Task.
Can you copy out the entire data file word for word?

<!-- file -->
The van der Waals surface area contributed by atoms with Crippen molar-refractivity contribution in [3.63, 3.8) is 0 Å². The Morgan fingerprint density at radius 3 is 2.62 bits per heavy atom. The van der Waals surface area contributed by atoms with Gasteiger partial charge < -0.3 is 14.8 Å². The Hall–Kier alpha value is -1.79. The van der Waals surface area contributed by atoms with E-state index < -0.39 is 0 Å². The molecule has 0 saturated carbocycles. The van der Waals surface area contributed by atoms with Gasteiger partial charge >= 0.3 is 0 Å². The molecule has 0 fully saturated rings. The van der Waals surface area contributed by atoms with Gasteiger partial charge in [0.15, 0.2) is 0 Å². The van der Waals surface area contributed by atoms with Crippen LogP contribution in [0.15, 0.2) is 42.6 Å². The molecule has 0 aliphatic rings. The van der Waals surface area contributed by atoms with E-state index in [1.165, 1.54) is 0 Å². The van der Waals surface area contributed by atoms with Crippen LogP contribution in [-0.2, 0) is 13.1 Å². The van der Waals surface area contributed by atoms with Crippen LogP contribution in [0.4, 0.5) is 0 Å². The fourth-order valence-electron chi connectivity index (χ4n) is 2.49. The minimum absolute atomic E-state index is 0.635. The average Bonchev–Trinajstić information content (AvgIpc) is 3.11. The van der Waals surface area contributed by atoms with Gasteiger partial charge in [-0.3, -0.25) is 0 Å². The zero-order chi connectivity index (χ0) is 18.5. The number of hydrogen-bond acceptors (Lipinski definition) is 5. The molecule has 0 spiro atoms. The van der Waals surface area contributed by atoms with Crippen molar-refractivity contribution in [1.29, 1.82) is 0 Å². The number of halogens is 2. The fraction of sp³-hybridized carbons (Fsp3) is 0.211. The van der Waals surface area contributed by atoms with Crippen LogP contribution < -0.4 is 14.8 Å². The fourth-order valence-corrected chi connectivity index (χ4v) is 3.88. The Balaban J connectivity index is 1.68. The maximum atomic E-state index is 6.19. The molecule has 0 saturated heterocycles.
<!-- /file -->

The van der Waals surface area contributed by atoms with Crippen molar-refractivity contribution in [3.63, 3.8) is 0 Å². The Morgan fingerprint density at radius 3 is 2.62 bits per heavy atom. The van der Waals surface area contributed by atoms with Gasteiger partial charge < -0.3 is 14.8 Å². The Hall–Kier alpha value is -1.79. The van der Waals surface area contributed by atoms with E-state index < -0.39 is 0 Å². The molecule has 0 saturated carbocycles. The van der Waals surface area contributed by atoms with Gasteiger partial charge >= 0.3 is 0 Å². The molecule has 0 fully saturated rings. The van der Waals surface area contributed by atoms with Gasteiger partial charge in [0.15, 0.2) is 0 Å². The van der Waals surface area contributed by atoms with Crippen LogP contribution in [0.15, 0.2) is 42.6 Å². The molecule has 0 aliphatic rings. The van der Waals surface area contributed by atoms with E-state index in [1.165, 1.54) is 0 Å². The van der Waals surface area contributed by atoms with Crippen LogP contribution in [-0.2, 0) is 13.1 Å². The van der Waals surface area contributed by atoms with Crippen LogP contribution in [0.4, 0.5) is 0 Å². The fourth-order valence-electron chi connectivity index (χ4n) is 2.49. The minimum absolute atomic E-state index is 0.635. The average Bonchev–Trinajstić information content (AvgIpc) is 3.11. The van der Waals surface area contributed by atoms with Gasteiger partial charge in [-0.3, -0.25) is 0 Å². The zero-order chi connectivity index (χ0) is 18.5. The number of hydrogen-bond acceptors (Lipinski definition) is 5. The molecule has 0 spiro atoms. The van der Waals surface area contributed by atoms with Crippen molar-refractivity contribution in [1.29, 1.82) is 0 Å². The number of halogens is 2. The fraction of sp³-hybridized carbons (Fsp3) is 0.211. The van der Waals surface area contributed by atoms with Crippen LogP contribution < -0.4 is 14.8 Å². The fourth-order valence-corrected chi connectivity index (χ4v) is 3.88. The Balaban J connectivity index is 1.68. The maximum atomic E-state index is 6.19. The molecule has 0 saturated heterocycles.